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Ian Brown: What we lose, when our fathers are gone Add to ...

“No, no,” I said, “I’ll do that.”

And I did. His stubble against my inner lip as I tried to cover his mouth, the sour taste. Three, four puffs. I was trying to gently perform CPR with my left hand, as I pinched his nose with my right. His skin was as thin as onion paper.

He came to. It was slow at first. He wasn’t making any sense.

“D’you think he’s had a stroke?” Tim said. The implication was obvious: I had saved his life so he could become a vegetable.

Ten minutes later, my father was sitting in the breakfast room, scarfing eggs and bacon, charming the guests with tales of the war. They adored him.

We left that night, but not before a last supper of lobster rolls, corn chowder and Cape Cod clams, the old man’s favourites, at Neptune on the south side, the gold September evening light spilling over the skyline of the convoluted bowel of downtown Boston. But he ate only the chowder. “I no longer have an appetite,” he said. I still have the bill in my wallet.

I helped him to the men’s room, returned to the table to wait. He took so long now I thought about carrying a deck of cards.

“I just don’t want the conversation to stop, you know?” Tim said, glancing at the restroom door.

Then through the labyrinth of Boston to drop my brother at the airport, me driving, my brother navigating and saying what were possibly his last words to his father.

Tim: [To me] Left here. LEFT. [To our father] I may not see you again, Dad. But I love you. You’re a great guy.

Me: Now where?

Tim: I love you. I may not see you again. There’s nothing I can do.

Me. A large cash payment might work. WHICH WAY?

Tim: RIGHT. I always appreciated how kind you were, how great. All those vacations, and school. Now left. LEFT.

I have a photograph of the three of us on the frenzied curb of the airport, arms around each other’s shoulders: Tim red-eyed, me trying to shore up the scene. But it is my father’s expression that is most interesting. He wears his existence and nothing more. He knows he will not be part of our adventuring together much longer. The three of us, shimmering with the expectation of that loss.

It doesn’t matter how rational the death of your father is. It is never rational enough.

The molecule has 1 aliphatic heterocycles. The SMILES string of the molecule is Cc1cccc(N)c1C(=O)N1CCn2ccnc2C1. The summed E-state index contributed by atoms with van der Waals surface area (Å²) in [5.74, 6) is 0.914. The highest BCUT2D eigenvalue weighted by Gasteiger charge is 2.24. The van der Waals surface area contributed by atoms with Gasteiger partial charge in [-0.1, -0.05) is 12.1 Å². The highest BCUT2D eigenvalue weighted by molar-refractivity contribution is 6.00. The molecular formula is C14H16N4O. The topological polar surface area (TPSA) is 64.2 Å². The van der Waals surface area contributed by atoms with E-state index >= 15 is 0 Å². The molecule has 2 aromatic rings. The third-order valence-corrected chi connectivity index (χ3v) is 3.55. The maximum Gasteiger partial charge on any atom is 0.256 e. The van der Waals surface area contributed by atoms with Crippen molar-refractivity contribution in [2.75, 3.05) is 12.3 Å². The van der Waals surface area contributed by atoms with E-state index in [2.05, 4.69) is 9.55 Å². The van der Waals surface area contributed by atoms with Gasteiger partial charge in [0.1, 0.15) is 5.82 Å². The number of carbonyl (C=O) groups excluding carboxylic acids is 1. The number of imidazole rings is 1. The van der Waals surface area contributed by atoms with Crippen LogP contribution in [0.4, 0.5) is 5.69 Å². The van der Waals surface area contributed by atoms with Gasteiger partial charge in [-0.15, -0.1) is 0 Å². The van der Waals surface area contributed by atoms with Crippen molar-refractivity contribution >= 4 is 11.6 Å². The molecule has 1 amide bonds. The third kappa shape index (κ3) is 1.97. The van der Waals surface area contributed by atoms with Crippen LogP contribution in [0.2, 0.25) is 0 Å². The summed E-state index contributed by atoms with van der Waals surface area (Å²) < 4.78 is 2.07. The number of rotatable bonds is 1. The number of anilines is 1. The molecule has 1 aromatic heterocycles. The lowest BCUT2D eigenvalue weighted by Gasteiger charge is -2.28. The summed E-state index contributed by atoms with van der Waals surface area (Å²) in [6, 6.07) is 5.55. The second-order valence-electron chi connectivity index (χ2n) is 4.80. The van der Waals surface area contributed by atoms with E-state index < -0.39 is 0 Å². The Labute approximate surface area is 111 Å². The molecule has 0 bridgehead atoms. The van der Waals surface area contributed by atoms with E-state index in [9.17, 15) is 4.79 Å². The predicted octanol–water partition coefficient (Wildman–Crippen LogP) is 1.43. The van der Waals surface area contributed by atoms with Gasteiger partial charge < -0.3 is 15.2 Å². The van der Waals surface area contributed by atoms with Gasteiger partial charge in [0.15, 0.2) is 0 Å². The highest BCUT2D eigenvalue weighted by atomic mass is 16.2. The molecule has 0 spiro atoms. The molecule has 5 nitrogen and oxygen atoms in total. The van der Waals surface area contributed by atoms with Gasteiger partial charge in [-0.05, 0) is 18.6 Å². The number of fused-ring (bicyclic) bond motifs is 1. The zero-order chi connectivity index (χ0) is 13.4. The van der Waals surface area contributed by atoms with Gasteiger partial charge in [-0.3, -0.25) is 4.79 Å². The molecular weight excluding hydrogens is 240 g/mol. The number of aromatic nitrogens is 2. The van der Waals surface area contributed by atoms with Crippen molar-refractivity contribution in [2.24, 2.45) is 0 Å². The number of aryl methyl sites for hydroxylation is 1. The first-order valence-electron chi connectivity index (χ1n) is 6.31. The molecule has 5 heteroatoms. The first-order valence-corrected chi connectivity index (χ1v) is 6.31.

In a hotel room in Utica the next morning, it happened again: The collapse, mouth-to-mouth, resuscitation, eggs and bacon 10 minutes later. This time, it was just the old man and me.

And again three hours later, on a handkerchief of grass in front of the Syracuse rest stop on I-90 .“You need help?” a passing fireman asked “No, he’s okay, just having a spell.” I brought him round again.

This time when he came to, he said: “Don’t do that again.” Another joke. Hilarious, really.

He sat in the car while I gassed up and phoned my brother. “What should I do? Should I take him to the hospital?”

“No! If he dies in the United States without health coverage, it’ll cost us at least $30,000. Keep him alive until you cross the border, and then go to the first hospital.”

Fine. We set off at 140 clicks an hour. My father fell asleep, sagging against the seatbelt. He looked dead. I’m not going to wake him up, I thought, because if he’s dead, I don’t want to have to lie about it intentionally at the border.

But he wasn’t dead. We made Toronto. He signed his own Do Not Resuscitate order. We added a few hundred dollars’ worth of nursing care to his monthly bill at the Balmoral, bringing it to $5,000 a month.

Five grand! He was paying for it out of the proceeds from the sale of their house after my mother died. At that rate, he was good for another five years, as long as he didn’t need long-term care.

Looking back, I wonder if that wasn’t another reason he so eagerly wanted to die. Maybe he figured his worn-out existence wasn’t worth the money.


In the evenings in Argentina, after a day of cheating death by moto, we debated the cost of living. Dan, a thirtysomething lawyer from Toronto who was a late addition to our group, a lovely guy, was convinced selfish baby boomers like me would bankrupt his generation with our “late-in-life treatments,” our heart surgeries and our cancers and our palliative care. He had a point. We need to rethink the end of life.

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